The following article was first published on CMJ January issue.
The consequences of climate change for the mining sector are informed by a complex and evolving dynamic. The sector is resource intensive and a major emitter of greenhouse gases (GHG), yet it also plays a strategically important role in the economy and is essential to the energy transition. It is also vulnerable to the effects of climate change and the energy transition.
Canada is home to half of the world’s publicly listed mining and mineral exploration companies. In 2020, the sector directly and indirectly accounted for 692,000 jobs, contributed $107 billion or 5% to Canada’s GDP, and minerals accounted for $102 billion or 21% of Canada’s domestic exports, according to Natural Resources Canada. Canadian exploration and mining companies are also active globally. In 2019, publicly traded Canadian-based mining and exploration companies were present in 96 foreign countries, and two-thirds of their total $263.2 billion assets were located abroad. Emerging technologies, including those that enable the energy transition, are heavily reliant on resources that are currently primarily sourced by mining. Until a viable circular economy is established, mining activity will be needed to meet demand.
Canada is a key global producer of critical materials including copper, aluminum, cobalt, nickel, lithium and graphite. There is high demand for these materials, driven by a global shortage, predicted further increases in demand, and concerns over securing long term supply.
Canada’s own low-carbon goals and ability to ensure a resilient supply chain for these resources depend on its mining sector. Natural Resources Canada has promised increased action to help develop Canada’s mining sector (alongside Canada’s clean technology and batteries sectors) and its transition to more productive and sustainable operations. NRCan’s goal, according to its 2021-22 Departmental Plan, is to “position Canada as a preferred supplier of ethically, socially and environmentally responsible raw materials.”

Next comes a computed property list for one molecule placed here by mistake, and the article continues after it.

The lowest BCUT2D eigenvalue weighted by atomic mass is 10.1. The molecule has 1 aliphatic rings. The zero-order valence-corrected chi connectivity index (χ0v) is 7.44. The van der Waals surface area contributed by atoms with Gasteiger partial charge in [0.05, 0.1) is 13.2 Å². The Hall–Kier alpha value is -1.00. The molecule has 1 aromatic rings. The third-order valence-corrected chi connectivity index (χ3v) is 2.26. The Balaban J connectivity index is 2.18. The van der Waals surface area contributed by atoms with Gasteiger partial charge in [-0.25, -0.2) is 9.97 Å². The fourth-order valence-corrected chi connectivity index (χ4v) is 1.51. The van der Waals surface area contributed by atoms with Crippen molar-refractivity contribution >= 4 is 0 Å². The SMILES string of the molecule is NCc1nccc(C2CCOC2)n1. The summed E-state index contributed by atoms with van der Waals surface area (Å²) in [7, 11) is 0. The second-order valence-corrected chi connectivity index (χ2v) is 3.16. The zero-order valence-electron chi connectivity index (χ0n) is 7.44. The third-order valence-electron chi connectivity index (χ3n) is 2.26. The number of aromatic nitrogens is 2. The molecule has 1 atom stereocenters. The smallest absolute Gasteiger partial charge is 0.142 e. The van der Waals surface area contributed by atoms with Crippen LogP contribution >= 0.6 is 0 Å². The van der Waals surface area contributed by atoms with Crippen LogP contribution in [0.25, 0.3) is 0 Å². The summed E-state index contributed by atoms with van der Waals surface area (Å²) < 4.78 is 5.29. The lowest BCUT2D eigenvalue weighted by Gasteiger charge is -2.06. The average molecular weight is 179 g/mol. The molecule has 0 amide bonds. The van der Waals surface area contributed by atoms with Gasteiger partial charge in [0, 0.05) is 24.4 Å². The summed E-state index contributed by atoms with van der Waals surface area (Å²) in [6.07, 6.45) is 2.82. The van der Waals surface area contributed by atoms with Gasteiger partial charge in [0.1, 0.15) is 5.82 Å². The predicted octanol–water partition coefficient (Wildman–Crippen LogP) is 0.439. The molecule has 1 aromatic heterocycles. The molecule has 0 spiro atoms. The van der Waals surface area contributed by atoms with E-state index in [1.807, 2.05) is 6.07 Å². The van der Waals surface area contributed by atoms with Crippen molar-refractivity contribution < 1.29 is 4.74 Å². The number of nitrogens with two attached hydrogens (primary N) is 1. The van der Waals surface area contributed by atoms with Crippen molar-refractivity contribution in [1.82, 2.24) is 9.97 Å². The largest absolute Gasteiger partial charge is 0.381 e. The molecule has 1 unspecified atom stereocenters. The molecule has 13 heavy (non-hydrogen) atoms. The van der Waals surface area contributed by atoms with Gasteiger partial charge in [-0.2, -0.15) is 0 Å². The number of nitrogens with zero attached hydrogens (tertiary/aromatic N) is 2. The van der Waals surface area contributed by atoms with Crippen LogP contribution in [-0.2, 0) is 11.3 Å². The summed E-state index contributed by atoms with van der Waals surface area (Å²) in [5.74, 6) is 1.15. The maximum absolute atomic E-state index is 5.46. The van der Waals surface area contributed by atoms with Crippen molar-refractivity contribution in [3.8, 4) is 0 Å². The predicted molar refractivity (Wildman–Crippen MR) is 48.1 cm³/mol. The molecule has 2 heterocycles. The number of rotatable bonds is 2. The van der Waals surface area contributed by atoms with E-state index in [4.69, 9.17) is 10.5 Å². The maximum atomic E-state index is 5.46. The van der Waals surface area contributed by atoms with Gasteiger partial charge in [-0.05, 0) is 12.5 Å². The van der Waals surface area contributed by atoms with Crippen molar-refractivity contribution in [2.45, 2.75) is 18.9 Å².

Evolving risks for mining companies
While the contribution of the mining sector is incontrovertible, there are significant climate change related risks to the sector, including physical, transition, and legal and regulatory risks.
The sector is vulnerable to the physical effects of climate change, directly and via its supply chain. Many mines are located in remote and challenging physical environments. The effects of climate change, including changing climactic conditions, more frequent and extreme weather events, and stresses on the availability of critical resources such as water, can exacerbate challenges at remote sites. Mining infrastructure is also at risk, which may impact operations and increase environmental and occupational health and safety risks. Transportation, which is critical to mining – bringing in workers, equipment and supplies as well as getting minerals to market, is at risk too. Extreme weather events and rising sea levels damage roads, ports and other critical transport infrastructure and impact the ability to safely transport people, supplies and commodities. In Canada, for example, degradation and reduced reliability of ice roads affects access to northern sites. In other parts of the world, rising temperatures cause railway lines to buckle and roads to melt, as well as impairing the ability of employees to work under those conditions.
The sector also faces transition risk. Globally, there are rapid and deep transitions underway across all sectors to move towards low-carbon economies. Transition risks span the entire mining value chain, such as: evolving political, social and consumer attitudes to high GHG emitting and polluting industries and products; evolving expectations of communities, shareholders, financiers and other key stakeholders; changing regulatory and legal frameworks; increased political risks (e.g. resource nationalization and trade tensions); regional security concerns; changing global markets and competition; and fluctuating commodity prices.